“IT’S time to leave. You need to evacuate now.”
That was the dire warning to Richmond Vale woman Lorraine Moss, who had been held at bay in her front yard, refusing to leave her two horses behind as fire threatened her property.
“I don’t leave without them,” she told Fairfax Media in a dramatic few moments on Wednesday afternoon. “Where would I go?”
In the end, the horses decided for her.
A helicopter that landed nearby spooked them to the point they crashed through the front gate, rearing up until they were calmed by their owner and walked away from the danger zone down Richmond Vale Road, which at this stage was covered in an eddying smoke.
Ms Moss, like dozens of other residents in Richmond Vale and Black Hill, were lucky.
They escaped danger.
But Wednesday’s 800-hectare fire, which was fanned by erratic winds in an area that some residents say is the driest it has been in 15 years, showed no mercy on others.
The Richmond Vale Rail Museum, on Leggetts Drive, was undoubtedly the hardest hit.
Volunteers were visibly upset when they arrived at the site, parts of which were still on fire, about 1pm.
The museum’s chairman, Peter Meddows, estimated the damage bill would run in the hundreds of thousands of dollars.
The museum holds key items belonging to the Lower Hunter’s rich industrial history, but many of those rail relics – including whole carriages, wagons and a kilometre worth of track – are expected to be written off after fire tore through the back of the site in the early morning.
“It breaks your heart,” Mr Meddows said.
“The sheer amount of work that goes into this place, and it’s just gone up in smoke from some idiot.
“It’s the worst we’ve seen since ’94.”
Mr Meddows was furious at reports that the Richmond Vale blaze initially started as deliberately-lit car fire.
"When you see this, you get pissed off because it all could have been avoided,” he said. “That's what upsets you.”
As the fire showed no sign of letting up in some pockets of Richmond Vale, residents who lived outside the danger zone went from property to property to help their neighbours move livestock.
One woman, who only gave her name as Tammy, said it was what good neighbours do.
“There’s a lot of horses in this area and people need help in situations like this,” she said.
Another resident said it was the driest the area had been in years.
“We get fires – we’re used to them, but rarely do they come this early in the year. Look at this, it’s madness,” he said.
Firefighters gained the upper hand on the Richmond Vale inferno about 3pm, downgrading its severity from “emergency” to “watch and act”.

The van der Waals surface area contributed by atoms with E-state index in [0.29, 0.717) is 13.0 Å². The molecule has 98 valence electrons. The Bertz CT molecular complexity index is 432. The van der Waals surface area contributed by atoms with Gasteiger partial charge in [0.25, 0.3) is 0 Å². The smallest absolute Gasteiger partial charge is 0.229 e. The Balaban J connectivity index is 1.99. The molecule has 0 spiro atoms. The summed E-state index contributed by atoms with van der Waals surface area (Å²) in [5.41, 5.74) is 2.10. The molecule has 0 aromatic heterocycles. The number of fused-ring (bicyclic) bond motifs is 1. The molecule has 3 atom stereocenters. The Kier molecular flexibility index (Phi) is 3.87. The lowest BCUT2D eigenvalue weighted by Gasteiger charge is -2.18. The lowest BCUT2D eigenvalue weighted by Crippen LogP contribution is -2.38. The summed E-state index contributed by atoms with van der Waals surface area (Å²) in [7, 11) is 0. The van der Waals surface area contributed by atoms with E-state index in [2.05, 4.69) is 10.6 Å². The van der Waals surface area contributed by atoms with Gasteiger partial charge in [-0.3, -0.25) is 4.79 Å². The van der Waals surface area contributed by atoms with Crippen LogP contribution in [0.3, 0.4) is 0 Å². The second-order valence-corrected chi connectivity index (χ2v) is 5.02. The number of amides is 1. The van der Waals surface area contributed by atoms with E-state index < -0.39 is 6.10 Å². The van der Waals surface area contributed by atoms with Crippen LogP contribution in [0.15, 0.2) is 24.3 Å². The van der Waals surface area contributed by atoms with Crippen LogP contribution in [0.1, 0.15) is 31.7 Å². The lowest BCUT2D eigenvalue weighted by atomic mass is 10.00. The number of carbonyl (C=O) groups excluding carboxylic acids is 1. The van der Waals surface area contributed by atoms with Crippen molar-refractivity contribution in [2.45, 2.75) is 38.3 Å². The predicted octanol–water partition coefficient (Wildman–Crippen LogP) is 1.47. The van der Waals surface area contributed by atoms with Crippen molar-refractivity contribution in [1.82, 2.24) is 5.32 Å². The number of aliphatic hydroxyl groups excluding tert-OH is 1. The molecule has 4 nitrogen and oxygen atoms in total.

The Black Hill blaze was downgraded about an hour earlier.
Water-bombing aircraft, including the Rural Fire Service’s tanker Thor, attacked the fire in remote bushland until dusk.
And firefighters remained on the ground until well into the night, guarding homes against flare-ups brought about by wind conditions that proved a consistent challenge.
Intense fire a sign of what’s to come
AUTHORITIES have warned that a fire that raged uncontrolled on Wednesday is just the beginning, sending an ominous signal ahead of the Hunter’s official bushfire season.
Residents in fire-prone areas – particularly in Coalfields towns – are being told that they need to be ready from now until summer and that indifference could be deadly.
It comes as investigators work to determine a cause for the Richmond Vale fire, which spread to 800 hectares by Wednesday afternoon, but it is widely believed to have started from a car fire which was reported to emergency services on Tuesday.
The Black Hill fire, which forced nearby Black Hill Primary School to evacuate, is also under investigation.
And firefighters are not taking any chances as the blaze enters its third day, declaring a “section 44” emergency, which allows firefighters to draw resources from elsewhere in the state.
Rural Fire Service Lower Hunter spokesman Stuart O’Keefe said while the worst of the danger was over, firefighters were cautious of forecast wind speeds between 30 and 35km/h on Thursday.
“Although the worst of the conditions have abated, it will still be a challenge,” Mr O’Keefe told Fairfax. “Those winds are still going to contribute to fire activity and we need to be wary of that.”
Nearly 200 firefighters, assisted by multiple water-bombing aircraft, attacked the blaze for several hours on Wednesday, seemingly against the forces of nature.
A “perfect storm” of fire conditions – hot weather, fast winds and low humidity – all prevailed.
“All it needed was an ignition,” Mr O’Keefe said.
“The wind was definitely the worst factor in all of that – the wind was our difficulty.
“And unfortunately, this is a prelude to what we may expect in the coming weeks and months.”
Mr O’Keefe could not say what the extent of the damage was, with investigators still to comb over the fire ground, which is made up of bushland and small residential landholdings.
However, there had been no reports of livestock loss, though the RSPCA was on scene on Wednesday in case the Department of Primary Industries activated a response.
Residents, already wary series of deliberately-lit blazes that wreaked havoc last bushfire season, have their eye on summer.
“It is worrying that it is so early in the year, but hopefully it will mean it is not going to be such a threat later on,” Kristen Boyle said.
“It does make you worried,” said another.
The Hunter’s bushfire season traditionally starts in October, but has been brought forward by a month due to a dry winter. Fairfax has previously reported that Hunter firefighters were facing the worst fire conditions in a decade.
Mr O’Keefe urged residents to be vigilant.
“The message is: prepare, prepare, prepare,” he said. “Get your bushfire survival plans in place and be ready.”